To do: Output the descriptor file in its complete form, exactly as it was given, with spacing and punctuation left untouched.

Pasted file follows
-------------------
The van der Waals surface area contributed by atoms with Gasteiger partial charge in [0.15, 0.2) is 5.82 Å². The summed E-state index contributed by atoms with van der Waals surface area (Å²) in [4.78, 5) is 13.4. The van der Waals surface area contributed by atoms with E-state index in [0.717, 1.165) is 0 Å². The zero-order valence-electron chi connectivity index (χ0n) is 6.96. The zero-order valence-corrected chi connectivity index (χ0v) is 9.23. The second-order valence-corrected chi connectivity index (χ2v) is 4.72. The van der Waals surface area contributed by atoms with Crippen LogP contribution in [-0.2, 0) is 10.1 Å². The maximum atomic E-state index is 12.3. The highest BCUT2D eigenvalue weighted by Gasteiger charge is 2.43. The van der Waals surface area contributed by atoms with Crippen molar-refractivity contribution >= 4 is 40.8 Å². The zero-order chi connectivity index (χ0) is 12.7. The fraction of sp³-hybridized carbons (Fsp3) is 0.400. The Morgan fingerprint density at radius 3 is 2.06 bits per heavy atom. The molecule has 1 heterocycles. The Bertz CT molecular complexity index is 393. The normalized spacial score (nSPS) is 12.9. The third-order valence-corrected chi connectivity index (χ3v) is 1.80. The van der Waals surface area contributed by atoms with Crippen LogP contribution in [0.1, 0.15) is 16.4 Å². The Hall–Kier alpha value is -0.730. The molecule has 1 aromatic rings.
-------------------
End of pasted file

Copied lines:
The van der Waals surface area contributed by atoms with Gasteiger partial charge in [0.15, 0.2) is 5.82 Å². The summed E-state index contributed by atoms with van der Waals surface area (Å²) in [4.78, 5) is 13.4. The van der Waals surface area contributed by atoms with E-state index in [0.717, 1.165) is 0 Å². The zero-order valence-electron chi connectivity index (χ0n) is 6.96. The zero-order valence-corrected chi connectivity index (χ0v) is 9.23. The second-order valence-corrected chi connectivity index (χ2v) is 4.72. The van der Waals surface area contributed by atoms with Crippen LogP contribution in [-0.2, 0) is 10.1 Å². The maximum atomic E-state index is 12.3. The highest BCUT2D eigenvalue weighted by Gasteiger charge is 2.43. The van der Waals surface area contributed by atoms with Crippen molar-refractivity contribution >= 4 is 40.8 Å². The zero-order chi connectivity index (χ0) is 12.7. The fraction of sp³-hybridized carbons (Fsp3) is 0.400. The Morgan fingerprint density at radius 3 is 2.06 bits per heavy atom. The molecule has 1 heterocycles. The Bertz CT molecular complexity index is 393. The normalized spacial score (nSPS) is 12.9. The third-order valence-corrected chi connectivity index (χ3v) is 1.80. The van der Waals surface area contributed by atoms with Crippen LogP contribution in [0.1, 0.15) is 16.4 Å². The Hall–Kier alpha value is -0.730. The molecule has 1 aromatic rings.